In the last part of this series we looked at building a basic graph using static SVG. This approach is a little limited in that it is painful to build up this markup on the server side. I mentioned that SVG elements are part of the DOM and this is true but it isnâ€™t as easy to manipulate the items as you might think.
Here is some code which seems like it would add a new circle to the SVG
But if you run that on the page that we created in part 2 the expected circle doesnâ€™t appear. Whatâ€™s going on? Well even though the circle is appended to the SVG when we examine the DOM in the developer tools in Chrome. Well it is a bit weird but despite the fact that the code exists in the same document it is actually in a different name space so the circle we add is not a real SVG circle. There are some hacks to get around it listed in this great Stackoverflow question. Instead of these hacks you can use a graphing library like Raphael. Â Technically the e in Raphael has an umlaut on it but I say we didnâ€™t take the birch cane out and give the Germans a right proper thrashing so they can go about inventing characters.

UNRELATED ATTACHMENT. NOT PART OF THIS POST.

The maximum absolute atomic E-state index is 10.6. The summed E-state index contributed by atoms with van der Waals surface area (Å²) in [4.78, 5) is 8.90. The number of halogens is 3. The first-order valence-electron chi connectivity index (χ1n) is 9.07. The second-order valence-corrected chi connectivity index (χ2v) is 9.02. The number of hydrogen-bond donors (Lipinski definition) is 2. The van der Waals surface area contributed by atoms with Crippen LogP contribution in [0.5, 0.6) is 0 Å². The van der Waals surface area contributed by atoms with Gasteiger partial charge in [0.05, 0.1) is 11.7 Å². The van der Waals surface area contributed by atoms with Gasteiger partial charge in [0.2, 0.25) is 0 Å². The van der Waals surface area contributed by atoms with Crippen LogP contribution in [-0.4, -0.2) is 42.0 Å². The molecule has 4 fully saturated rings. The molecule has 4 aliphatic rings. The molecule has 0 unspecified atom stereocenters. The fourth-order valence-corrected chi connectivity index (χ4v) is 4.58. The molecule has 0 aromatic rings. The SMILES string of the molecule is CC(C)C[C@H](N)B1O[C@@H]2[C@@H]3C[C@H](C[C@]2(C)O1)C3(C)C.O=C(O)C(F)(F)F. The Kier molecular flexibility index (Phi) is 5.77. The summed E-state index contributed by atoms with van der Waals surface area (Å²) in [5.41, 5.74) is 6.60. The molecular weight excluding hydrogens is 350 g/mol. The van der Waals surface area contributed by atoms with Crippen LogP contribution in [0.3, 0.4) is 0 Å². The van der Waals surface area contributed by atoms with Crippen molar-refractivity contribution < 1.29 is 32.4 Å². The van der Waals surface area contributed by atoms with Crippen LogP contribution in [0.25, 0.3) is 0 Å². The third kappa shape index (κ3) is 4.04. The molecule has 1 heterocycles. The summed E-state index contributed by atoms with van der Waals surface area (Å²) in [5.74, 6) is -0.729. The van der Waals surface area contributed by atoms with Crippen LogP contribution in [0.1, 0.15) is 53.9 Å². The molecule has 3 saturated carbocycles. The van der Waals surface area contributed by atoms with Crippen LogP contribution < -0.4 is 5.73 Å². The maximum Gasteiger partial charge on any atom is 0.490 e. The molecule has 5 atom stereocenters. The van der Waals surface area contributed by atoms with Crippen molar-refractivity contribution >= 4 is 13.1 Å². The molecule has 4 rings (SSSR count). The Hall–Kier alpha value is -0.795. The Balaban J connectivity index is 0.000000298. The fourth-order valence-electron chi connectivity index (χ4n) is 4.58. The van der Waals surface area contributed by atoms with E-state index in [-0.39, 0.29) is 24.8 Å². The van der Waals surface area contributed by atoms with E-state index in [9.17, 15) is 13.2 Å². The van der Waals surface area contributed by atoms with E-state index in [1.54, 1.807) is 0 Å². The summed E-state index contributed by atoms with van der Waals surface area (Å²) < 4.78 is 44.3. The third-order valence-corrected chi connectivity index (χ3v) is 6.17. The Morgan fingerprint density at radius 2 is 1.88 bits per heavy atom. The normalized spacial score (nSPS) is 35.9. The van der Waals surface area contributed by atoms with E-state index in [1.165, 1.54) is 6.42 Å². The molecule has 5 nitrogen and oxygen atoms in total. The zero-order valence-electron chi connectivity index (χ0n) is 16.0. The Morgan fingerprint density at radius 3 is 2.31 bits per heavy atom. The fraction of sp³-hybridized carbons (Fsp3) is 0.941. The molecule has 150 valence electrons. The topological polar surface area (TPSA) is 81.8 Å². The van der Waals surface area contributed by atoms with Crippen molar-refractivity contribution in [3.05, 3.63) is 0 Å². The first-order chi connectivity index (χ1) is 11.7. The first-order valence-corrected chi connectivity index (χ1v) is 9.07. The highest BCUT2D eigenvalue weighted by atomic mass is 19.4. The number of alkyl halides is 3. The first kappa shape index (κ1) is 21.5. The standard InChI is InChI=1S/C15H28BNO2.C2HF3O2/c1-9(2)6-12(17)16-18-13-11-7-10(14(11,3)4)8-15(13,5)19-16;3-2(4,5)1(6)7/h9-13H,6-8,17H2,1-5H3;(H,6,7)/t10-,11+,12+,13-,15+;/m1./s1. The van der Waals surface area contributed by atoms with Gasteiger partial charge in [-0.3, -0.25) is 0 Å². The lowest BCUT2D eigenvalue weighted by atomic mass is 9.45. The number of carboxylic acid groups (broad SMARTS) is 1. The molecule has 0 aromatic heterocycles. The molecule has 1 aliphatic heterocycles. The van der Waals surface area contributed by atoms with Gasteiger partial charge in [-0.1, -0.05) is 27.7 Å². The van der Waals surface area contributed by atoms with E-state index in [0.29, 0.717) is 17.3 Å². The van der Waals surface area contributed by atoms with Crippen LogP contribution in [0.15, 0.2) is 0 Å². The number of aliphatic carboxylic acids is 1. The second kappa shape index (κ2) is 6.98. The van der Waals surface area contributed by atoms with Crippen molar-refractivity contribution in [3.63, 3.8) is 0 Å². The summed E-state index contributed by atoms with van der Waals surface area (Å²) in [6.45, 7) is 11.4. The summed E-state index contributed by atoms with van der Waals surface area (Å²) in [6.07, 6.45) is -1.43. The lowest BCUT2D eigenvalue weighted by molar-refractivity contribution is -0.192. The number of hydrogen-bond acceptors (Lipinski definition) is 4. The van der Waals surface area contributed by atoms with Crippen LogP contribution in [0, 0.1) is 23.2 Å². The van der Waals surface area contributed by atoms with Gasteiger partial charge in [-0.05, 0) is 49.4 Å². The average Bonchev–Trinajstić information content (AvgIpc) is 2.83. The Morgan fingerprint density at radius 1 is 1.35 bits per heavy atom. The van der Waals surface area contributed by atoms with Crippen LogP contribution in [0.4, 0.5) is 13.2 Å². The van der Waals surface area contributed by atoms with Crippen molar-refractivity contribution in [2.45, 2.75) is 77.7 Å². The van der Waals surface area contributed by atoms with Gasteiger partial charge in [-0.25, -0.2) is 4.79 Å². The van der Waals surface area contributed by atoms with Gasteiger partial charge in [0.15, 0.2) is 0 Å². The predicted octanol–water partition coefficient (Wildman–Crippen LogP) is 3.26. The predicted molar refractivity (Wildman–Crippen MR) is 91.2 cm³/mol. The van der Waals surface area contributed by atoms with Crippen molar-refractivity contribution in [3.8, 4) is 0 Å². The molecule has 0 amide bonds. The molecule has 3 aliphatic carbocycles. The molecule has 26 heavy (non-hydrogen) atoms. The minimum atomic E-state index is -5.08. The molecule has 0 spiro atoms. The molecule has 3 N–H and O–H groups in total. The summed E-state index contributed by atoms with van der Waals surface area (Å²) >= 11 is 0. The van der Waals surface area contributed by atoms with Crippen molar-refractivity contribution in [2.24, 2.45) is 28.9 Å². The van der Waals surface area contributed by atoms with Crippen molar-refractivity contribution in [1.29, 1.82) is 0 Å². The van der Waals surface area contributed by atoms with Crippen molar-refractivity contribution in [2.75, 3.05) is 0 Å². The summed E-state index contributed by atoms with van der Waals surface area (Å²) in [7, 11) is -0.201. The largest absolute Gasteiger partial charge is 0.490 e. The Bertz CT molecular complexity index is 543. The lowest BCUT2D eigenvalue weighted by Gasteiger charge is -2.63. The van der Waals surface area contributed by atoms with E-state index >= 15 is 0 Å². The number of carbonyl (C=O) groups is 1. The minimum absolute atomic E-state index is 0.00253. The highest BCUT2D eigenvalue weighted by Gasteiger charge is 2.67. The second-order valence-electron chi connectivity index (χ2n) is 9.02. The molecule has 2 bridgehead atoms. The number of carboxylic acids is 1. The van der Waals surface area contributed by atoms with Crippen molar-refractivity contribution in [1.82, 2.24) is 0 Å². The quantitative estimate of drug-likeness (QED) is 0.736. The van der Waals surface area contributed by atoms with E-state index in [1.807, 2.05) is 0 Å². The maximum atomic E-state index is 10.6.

Jolly. good. show.
Raphael is a library for manipulating SVGs and easily creating drawings. It is great for the sorts of data visualizations weâ€™re interested in. Letâ€™s go about recreating out graph from part II using Raphael.
Here weâ€™ve made use of some data which could be json sourced from the server or from some other API. Weâ€™ve also done some simple math to figure out appropriate column heights. This makes everything far moreÂ expandable. If we want more columns then all that is needed is to add more to the data array. In this example code we havenâ€™t accounted for recalculating the width of the columns so this graph will become wider as more columns are added.Â
You might notice that the last column there is clipped. Thatâ€™s because we have more columns than can be fit into the size of the SVG we created.
We can easily add labels with just one more line, in this case line 26.